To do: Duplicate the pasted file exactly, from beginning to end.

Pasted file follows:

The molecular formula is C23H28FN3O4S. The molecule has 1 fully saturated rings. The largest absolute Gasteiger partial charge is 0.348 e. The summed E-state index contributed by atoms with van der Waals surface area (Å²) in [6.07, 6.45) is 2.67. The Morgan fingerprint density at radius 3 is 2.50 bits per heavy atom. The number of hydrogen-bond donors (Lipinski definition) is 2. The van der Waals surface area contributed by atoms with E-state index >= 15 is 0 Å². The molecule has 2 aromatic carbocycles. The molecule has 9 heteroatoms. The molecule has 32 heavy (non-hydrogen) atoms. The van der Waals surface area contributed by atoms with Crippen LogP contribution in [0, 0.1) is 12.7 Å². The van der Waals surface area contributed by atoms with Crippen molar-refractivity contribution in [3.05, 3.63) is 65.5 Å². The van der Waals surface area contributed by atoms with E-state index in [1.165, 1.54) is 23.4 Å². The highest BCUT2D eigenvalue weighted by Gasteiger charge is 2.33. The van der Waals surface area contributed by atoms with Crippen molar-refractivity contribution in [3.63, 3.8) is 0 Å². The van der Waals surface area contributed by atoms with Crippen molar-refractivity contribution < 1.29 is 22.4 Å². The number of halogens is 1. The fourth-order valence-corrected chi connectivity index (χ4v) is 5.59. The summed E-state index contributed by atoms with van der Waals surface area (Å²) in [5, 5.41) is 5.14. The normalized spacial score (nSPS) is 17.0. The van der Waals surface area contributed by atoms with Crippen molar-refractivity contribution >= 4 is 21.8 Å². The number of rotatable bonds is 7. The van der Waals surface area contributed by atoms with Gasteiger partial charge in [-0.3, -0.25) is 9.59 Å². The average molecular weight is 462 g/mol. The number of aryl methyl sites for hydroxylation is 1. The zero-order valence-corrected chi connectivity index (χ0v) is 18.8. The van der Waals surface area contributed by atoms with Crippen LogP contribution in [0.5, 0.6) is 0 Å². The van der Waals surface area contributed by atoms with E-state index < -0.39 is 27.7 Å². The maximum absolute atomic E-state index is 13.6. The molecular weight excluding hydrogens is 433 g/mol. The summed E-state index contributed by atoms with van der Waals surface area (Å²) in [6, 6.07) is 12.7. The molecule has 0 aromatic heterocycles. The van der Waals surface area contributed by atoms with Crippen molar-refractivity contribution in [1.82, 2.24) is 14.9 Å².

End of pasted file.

The molecular formula is C23H28FN3O4S. The molecule has 1 fully saturated rings. The largest absolute Gasteiger partial charge is 0.348 e. The summed E-state index contributed by atoms with van der Waals surface area (Å²) in [6.07, 6.45) is 2.67. The Morgan fingerprint density at radius 3 is 2.50 bits per heavy atom. The number of hydrogen-bond donors (Lipinski definition) is 2. The van der Waals surface area contributed by atoms with E-state index >= 15 is 0 Å². The molecule has 2 aromatic carbocycles. The molecule has 9 heteroatoms. The molecule has 32 heavy (non-hydrogen) atoms. The van der Waals surface area contributed by atoms with Crippen LogP contribution in [0, 0.1) is 12.7 Å². The van der Waals surface area contributed by atoms with Crippen molar-refractivity contribution in [3.05, 3.63) is 65.5 Å². The van der Waals surface area contributed by atoms with E-state index in [1.165, 1.54) is 23.4 Å². The highest BCUT2D eigenvalue weighted by Gasteiger charge is 2.33. The van der Waals surface area contributed by atoms with Crippen molar-refractivity contribution in [3.63, 3.8) is 0 Å². The van der Waals surface area contributed by atoms with Crippen molar-refractivity contribution < 1.29 is 22.4 Å². The number of halogens is 1. The fourth-order valence-corrected chi connectivity index (χ4v) is 5.59. The summed E-state index contributed by atoms with van der Waals surface area (Å²) in [5, 5.41) is 5.14. The normalized spacial score (nSPS) is 17.0. The van der Waals surface area contributed by atoms with Crippen molar-refractivity contribution >= 4 is 21.8 Å². The number of rotatable bonds is 7. The van der Waals surface area contributed by atoms with Gasteiger partial charge in [-0.3, -0.25) is 9.59 Å². The average molecular weight is 462 g/mol. The number of aryl methyl sites for hydroxylation is 1. The zero-order valence-corrected chi connectivity index (χ0v) is 18.8. The van der Waals surface area contributed by atoms with Crippen LogP contribution in [0.5, 0.6) is 0 Å². The van der Waals surface area contributed by atoms with E-state index < -0.39 is 27.7 Å². The maximum absolute atomic E-state index is 13.6. The molecular weight excluding hydrogens is 433 g/mol. The summed E-state index contributed by atoms with van der Waals surface area (Å²) in [6, 6.07) is 12.7. The molecule has 0 aromatic heterocycles. The van der Waals surface area contributed by atoms with Crippen molar-refractivity contribution in [1.82, 2.24) is 14.9 Å².